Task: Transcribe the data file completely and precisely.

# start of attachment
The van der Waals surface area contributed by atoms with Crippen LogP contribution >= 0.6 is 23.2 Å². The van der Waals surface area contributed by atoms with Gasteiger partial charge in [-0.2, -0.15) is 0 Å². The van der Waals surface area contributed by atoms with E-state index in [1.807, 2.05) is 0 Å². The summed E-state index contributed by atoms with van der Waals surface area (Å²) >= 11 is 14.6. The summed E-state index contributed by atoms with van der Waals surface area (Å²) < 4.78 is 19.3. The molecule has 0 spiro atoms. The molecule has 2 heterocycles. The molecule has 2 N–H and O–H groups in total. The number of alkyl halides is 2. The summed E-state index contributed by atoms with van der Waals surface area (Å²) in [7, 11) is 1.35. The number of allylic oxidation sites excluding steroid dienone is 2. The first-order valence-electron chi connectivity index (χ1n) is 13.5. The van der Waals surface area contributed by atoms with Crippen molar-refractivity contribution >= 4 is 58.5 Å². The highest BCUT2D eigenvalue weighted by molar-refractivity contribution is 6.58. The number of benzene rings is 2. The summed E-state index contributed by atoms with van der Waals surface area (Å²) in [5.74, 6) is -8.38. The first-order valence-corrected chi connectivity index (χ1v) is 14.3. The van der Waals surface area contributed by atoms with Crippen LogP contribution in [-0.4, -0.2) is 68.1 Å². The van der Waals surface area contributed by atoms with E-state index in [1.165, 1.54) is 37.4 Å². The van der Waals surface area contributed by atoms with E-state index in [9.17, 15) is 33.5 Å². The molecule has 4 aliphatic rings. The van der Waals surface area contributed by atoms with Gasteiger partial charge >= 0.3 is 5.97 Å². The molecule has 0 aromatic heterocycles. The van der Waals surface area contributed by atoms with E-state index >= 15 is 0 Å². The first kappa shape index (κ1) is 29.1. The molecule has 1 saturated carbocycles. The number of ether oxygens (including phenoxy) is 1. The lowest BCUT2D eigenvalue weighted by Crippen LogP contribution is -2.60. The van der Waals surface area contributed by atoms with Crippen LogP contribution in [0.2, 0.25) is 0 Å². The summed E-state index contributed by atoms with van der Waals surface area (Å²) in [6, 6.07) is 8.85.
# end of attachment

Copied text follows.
The van der Waals surface area contributed by atoms with Crippen LogP contribution >= 0.6 is 23.2 Å². The van der Waals surface area contributed by atoms with Gasteiger partial charge in [-0.2, -0.15) is 0 Å². The van der Waals surface area contributed by atoms with E-state index in [1.807, 2.05) is 0 Å². The summed E-state index contributed by atoms with van der Waals surface area (Å²) >= 11 is 14.6. The summed E-state index contributed by atoms with van der Waals surface area (Å²) < 4.78 is 19.3. The molecule has 0 spiro atoms. The molecule has 2 heterocycles. The molecule has 2 N–H and O–H groups in total. The number of alkyl halides is 2. The summed E-state index contributed by atoms with van der Waals surface area (Å²) in [7, 11) is 1.35. The number of allylic oxidation sites excluding steroid dienone is 2. The first-order valence-electron chi connectivity index (χ1n) is 13.5. The van der Waals surface area contributed by atoms with Crippen molar-refractivity contribution >= 4 is 58.5 Å². The highest BCUT2D eigenvalue weighted by molar-refractivity contribution is 6.58. The number of benzene rings is 2. The summed E-state index contributed by atoms with van der Waals surface area (Å²) in [5.74, 6) is -8.38. The first-order valence-corrected chi connectivity index (χ1v) is 14.3. The van der Waals surface area contributed by atoms with Crippen LogP contribution in [-0.4, -0.2) is 68.1 Å². The van der Waals surface area contributed by atoms with E-state index in [1.165, 1.54) is 37.4 Å². The van der Waals surface area contributed by atoms with E-state index in [9.17, 15) is 33.5 Å². The molecule has 4 aliphatic rings. The van der Waals surface area contributed by atoms with Gasteiger partial charge >= 0.3 is 5.97 Å². The molecule has 0 aromatic heterocycles. The van der Waals surface area contributed by atoms with E-state index >= 15 is 0 Å². The first kappa shape index (κ1) is 29.1. The molecule has 1 saturated carbocycles. The number of ether oxygens (including phenoxy) is 1. The lowest BCUT2D eigenvalue weighted by Crippen LogP contribution is -2.60. The van der Waals surface area contributed by atoms with Crippen LogP contribution in [0.2, 0.25) is 0 Å². The summed E-state index contributed by atoms with van der Waals surface area (Å²) in [6, 6.07) is 8.85.